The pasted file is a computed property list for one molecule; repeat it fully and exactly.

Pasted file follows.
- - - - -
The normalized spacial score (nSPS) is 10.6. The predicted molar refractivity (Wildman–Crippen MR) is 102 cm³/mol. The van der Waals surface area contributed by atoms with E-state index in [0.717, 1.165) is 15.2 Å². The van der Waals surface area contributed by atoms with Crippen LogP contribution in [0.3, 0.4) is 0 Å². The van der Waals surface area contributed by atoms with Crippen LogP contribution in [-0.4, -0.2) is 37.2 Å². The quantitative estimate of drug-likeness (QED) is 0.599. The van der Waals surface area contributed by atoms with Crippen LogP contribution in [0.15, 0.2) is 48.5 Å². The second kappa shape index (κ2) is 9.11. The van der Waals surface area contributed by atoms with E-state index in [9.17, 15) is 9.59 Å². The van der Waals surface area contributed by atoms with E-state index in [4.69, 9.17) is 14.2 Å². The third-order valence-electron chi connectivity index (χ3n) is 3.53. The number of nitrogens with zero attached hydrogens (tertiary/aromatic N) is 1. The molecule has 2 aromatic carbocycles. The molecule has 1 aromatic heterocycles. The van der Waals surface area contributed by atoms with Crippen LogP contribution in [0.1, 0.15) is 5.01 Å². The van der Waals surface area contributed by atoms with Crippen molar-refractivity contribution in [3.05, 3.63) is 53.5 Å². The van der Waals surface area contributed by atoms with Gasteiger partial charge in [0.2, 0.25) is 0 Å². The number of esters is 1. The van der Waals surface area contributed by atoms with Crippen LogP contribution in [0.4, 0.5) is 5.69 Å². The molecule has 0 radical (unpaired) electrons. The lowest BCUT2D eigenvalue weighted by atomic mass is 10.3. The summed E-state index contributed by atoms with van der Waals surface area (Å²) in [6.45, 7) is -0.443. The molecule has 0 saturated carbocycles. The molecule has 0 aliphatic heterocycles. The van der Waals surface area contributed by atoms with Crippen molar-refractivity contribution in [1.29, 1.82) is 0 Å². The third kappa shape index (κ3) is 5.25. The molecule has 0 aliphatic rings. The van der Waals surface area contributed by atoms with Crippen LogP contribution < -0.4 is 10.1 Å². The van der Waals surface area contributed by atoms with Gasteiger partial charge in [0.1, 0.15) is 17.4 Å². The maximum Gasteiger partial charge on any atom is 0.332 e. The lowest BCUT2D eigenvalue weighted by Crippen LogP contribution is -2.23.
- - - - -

The normalized spacial score (nSPS) is 10.6. The predicted molar refractivity (Wildman–Crippen MR) is 102 cm³/mol. The van der Waals surface area contributed by atoms with E-state index in [0.717, 1.165) is 15.2 Å². The van der Waals surface area contributed by atoms with Crippen LogP contribution in [0.3, 0.4) is 0 Å². The van der Waals surface area contributed by atoms with Crippen LogP contribution in [-0.4, -0.2) is 37.2 Å². The quantitative estimate of drug-likeness (QED) is 0.599. The van der Waals surface area contributed by atoms with Crippen LogP contribution in [0.15, 0.2) is 48.5 Å². The second kappa shape index (κ2) is 9.11. The van der Waals surface area contributed by atoms with E-state index in [9.17, 15) is 9.59 Å². The van der Waals surface area contributed by atoms with E-state index in [4.69, 9.17) is 14.2 Å². The third-order valence-electron chi connectivity index (χ3n) is 3.53. The number of nitrogens with zero attached hydrogens (tertiary/aromatic N) is 1. The molecule has 2 aromatic carbocycles. The molecule has 1 aromatic heterocycles. The van der Waals surface area contributed by atoms with Crippen LogP contribution in [0.1, 0.15) is 5.01 Å². The van der Waals surface area contributed by atoms with Crippen molar-refractivity contribution in [3.05, 3.63) is 53.5 Å². The van der Waals surface area contributed by atoms with Gasteiger partial charge in [0.2, 0.25) is 0 Å². The number of esters is 1. The van der Waals surface area contributed by atoms with Crippen LogP contribution in [0.4, 0.5) is 5.69 Å². The molecule has 0 radical (unpaired) electrons. The lowest BCUT2D eigenvalue weighted by atomic mass is 10.3. The summed E-state index contributed by atoms with van der Waals surface area (Å²) in [6.45, 7) is -0.443. The molecule has 0 saturated carbocycles. The molecule has 0 aliphatic heterocycles. The van der Waals surface area contributed by atoms with Crippen molar-refractivity contribution in [1.29, 1.82) is 0 Å². The third kappa shape index (κ3) is 5.25. The molecule has 0 aliphatic rings. The van der Waals surface area contributed by atoms with Crippen LogP contribution < -0.4 is 10.1 Å². The van der Waals surface area contributed by atoms with Gasteiger partial charge in [0.1, 0.15) is 17.4 Å². The maximum Gasteiger partial charge on any atom is 0.332 e. The lowest BCUT2D eigenvalue weighted by Crippen LogP contribution is -2.23.